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If I log in to a system over ssh, I can use the default shell with a simple ssh user@host, or specify something like ssh user@host 'bash --norc --noprofile' or ssh user@host ksh.

Is it possible to have similar behaviour when logging in on a local terminal, ie one where my terminal is connected directly to the system and I'm prompted for a username?

The specific usage scenario is running screen at login time, where a duff config option will prevent screen starting, and thus prevent the login succeeding. If I have ssh access, I can log in and run specific commands to fix things, but if I only have terminal access, I can't see how I could fix things up.

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You could copy the entry for user in /etc/passwd and change (a) the name from user to e.g. user_mod_shell, and (b) the default shell. The "who am i" chaos (probably without real problems) may be reduced by setting USER in the start processes.

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I don't follow. So the result here would be two users, one for normal use, and one that solely exists for clearing up a login mess that the first had gotten itself into? – me_and May 17 '13 at 13:02
@me_and No you would have several names for the same user, one name for each shell. For each user name a different shell would be started. – Hauke Laging May 17 '13 at 13:33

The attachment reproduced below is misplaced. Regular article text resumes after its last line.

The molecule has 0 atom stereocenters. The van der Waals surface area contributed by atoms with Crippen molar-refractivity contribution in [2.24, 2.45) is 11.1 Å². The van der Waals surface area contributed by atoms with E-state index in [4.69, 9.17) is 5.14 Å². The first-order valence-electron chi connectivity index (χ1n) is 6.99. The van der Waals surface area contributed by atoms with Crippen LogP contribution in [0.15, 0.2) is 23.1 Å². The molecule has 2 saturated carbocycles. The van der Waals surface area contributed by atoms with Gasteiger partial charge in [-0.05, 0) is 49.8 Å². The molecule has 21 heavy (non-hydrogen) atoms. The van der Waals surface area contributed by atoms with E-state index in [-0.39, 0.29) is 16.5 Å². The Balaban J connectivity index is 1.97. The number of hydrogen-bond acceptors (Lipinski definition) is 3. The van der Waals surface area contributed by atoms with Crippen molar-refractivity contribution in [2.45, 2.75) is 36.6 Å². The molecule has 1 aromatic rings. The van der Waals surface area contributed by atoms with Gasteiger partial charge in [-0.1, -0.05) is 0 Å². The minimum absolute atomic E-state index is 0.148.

exactly - also mentioned here: unix.stackexchange.com/questions/74961/… – peterph May 17 '13 at 14:17
Multiple entries with the same UID, then? Cunning! – me_and May 22 '13 at 20:17

Put your terminal multiplexer (be it tmux, screen or something else) into your shell's initialization, but do not exec it (which one would probably do) - that will jump back into shell if anything goes wrong in the terminal multiplexer.

To make it more user friendly, you can use the suggestion from comment by @EvanTeitelman and actually run multiplexer && exit, which will quit the session if the multiplexer exits normally.

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Nice idea, but I'd prefer to avoid giving the user two shells to break out of in the normal use case. – me_and May 17 '13 at 13:01
You could do this: screen && exit. That way, if screen runs sucessfully, the shell will exit. – Evan Teitelman May 17 '13 at 13:19

Eventually, we went with having the .bash_profile run screen if and only if the variable $SSH_CONNECTION was set. That means the normal use case (logging in via ssh) gets screen (and we can work around that by specifying bash --noprofile as the command to run on login), and for console connections we just get a regular session.

Of course, if we hose things somehow such that screen is executed on every login, we're still hosed. But there's no way of making this utterly foolproof.

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